The cognitive and neural architecture of sequence representation

Psychol Rev. 2003 Apr;110(2):316-39. doi: 10.1037/0033-295x.110.2.316.


The authors theorize that 2 neurocognitive sequence-learning systems can be distinguished in serial reaction time experiments, one dorsal (parietal and supplementary motor cortex) and the other ventral (temporal and lateral prefrontal cortex). Dorsal system learning is implicit and associates noncategorized stimuli within dimensional modules. Ventral system learning can be implicit or explicit It also allows associating events across dimensions and therefore is the basis of cross-task integration or interference, depending on degree of cross-task correlation of signals. Accordingly, lack of correlation rather than limited capacity is responsible for dual-task effects on learning. The theory is relevant to issues of attentional effects on learning; the representational basis of complex, sequential skills; hippocampal-versus basal ganglia-based learning; procedural versus declarative memory; and implicit versus explicit memory.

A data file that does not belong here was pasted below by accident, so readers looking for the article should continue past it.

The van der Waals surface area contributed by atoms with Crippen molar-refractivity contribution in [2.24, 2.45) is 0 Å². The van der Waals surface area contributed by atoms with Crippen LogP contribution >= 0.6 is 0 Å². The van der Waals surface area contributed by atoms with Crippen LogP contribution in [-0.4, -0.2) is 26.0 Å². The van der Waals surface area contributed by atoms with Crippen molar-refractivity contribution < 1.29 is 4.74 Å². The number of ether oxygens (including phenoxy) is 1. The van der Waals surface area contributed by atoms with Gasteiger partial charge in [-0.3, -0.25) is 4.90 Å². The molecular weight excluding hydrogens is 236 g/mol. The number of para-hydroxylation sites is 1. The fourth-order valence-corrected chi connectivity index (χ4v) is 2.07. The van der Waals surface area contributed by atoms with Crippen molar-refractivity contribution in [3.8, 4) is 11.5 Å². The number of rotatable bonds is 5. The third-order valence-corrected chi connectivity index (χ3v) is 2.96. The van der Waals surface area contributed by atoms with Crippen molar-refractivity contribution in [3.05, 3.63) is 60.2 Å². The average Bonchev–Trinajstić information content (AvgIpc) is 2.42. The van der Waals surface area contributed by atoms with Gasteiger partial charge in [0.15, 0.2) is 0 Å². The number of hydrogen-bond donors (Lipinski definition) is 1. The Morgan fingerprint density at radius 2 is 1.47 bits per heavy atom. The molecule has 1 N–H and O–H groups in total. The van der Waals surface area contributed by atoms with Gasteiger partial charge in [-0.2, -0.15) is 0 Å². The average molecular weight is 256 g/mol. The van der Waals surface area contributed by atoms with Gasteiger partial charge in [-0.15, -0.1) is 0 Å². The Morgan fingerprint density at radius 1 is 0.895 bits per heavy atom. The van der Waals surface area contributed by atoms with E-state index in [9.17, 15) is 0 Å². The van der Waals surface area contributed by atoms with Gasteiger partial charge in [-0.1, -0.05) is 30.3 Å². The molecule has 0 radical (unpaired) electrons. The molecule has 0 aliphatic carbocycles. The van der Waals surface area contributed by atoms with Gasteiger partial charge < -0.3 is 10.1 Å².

Publication types

  • Research Support, Non-U.S. Gov't
  • Research Support, U.S. Gov't, P.H.S.

MeSH terms

  • Cognition / physiology*
  • Humans
  • Learning / physiology
  • Memory / physiology
  • Nerve Net / physiology*
  • Reaction Time